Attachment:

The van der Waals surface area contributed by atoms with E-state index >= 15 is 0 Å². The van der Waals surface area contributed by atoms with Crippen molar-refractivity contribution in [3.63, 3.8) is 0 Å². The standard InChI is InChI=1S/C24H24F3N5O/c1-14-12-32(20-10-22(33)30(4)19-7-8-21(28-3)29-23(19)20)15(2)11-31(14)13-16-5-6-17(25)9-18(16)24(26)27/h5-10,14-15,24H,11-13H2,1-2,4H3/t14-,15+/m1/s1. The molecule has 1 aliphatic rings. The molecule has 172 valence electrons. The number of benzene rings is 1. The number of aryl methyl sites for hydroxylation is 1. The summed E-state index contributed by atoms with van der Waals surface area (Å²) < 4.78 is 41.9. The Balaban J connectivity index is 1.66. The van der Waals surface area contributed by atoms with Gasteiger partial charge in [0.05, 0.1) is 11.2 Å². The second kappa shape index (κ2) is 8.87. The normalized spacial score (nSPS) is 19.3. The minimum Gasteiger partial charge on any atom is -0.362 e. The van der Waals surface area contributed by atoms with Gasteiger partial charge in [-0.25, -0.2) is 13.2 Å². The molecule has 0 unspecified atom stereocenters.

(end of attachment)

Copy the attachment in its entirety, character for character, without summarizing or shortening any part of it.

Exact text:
The van der Waals surface area contributed by atoms with E-state index >= 15 is 0 Å². The van der Waals surface area contributed by atoms with Crippen molar-refractivity contribution in [3.63, 3.8) is 0 Å². The standard InChI is InChI=1S/C24H24F3N5O/c1-14-12-32(20-10-22(33)30(4)19-7-8-21(28-3)29-23(19)20)15(2)11-31(14)13-16-5-6-17(25)9-18(16)24(26)27/h5-10,14-15,24H,11-13H2,1-2,4H3/t14-,15+/m1/s1. The molecule has 1 aliphatic rings. The molecule has 172 valence electrons. The number of benzene rings is 1. The number of aryl methyl sites for hydroxylation is 1. The summed E-state index contributed by atoms with van der Waals surface area (Å²) < 4.78 is 41.9. The Balaban J connectivity index is 1.66. The van der Waals surface area contributed by atoms with Gasteiger partial charge in [0.05, 0.1) is 11.2 Å². The second kappa shape index (κ2) is 8.87. The normalized spacial score (nSPS) is 19.3. The minimum Gasteiger partial charge on any atom is -0.362 e. The van der Waals surface area contributed by atoms with Gasteiger partial charge in [-0.25, -0.2) is 13.2 Å². The molecule has 0 unspecified atom stereocenters.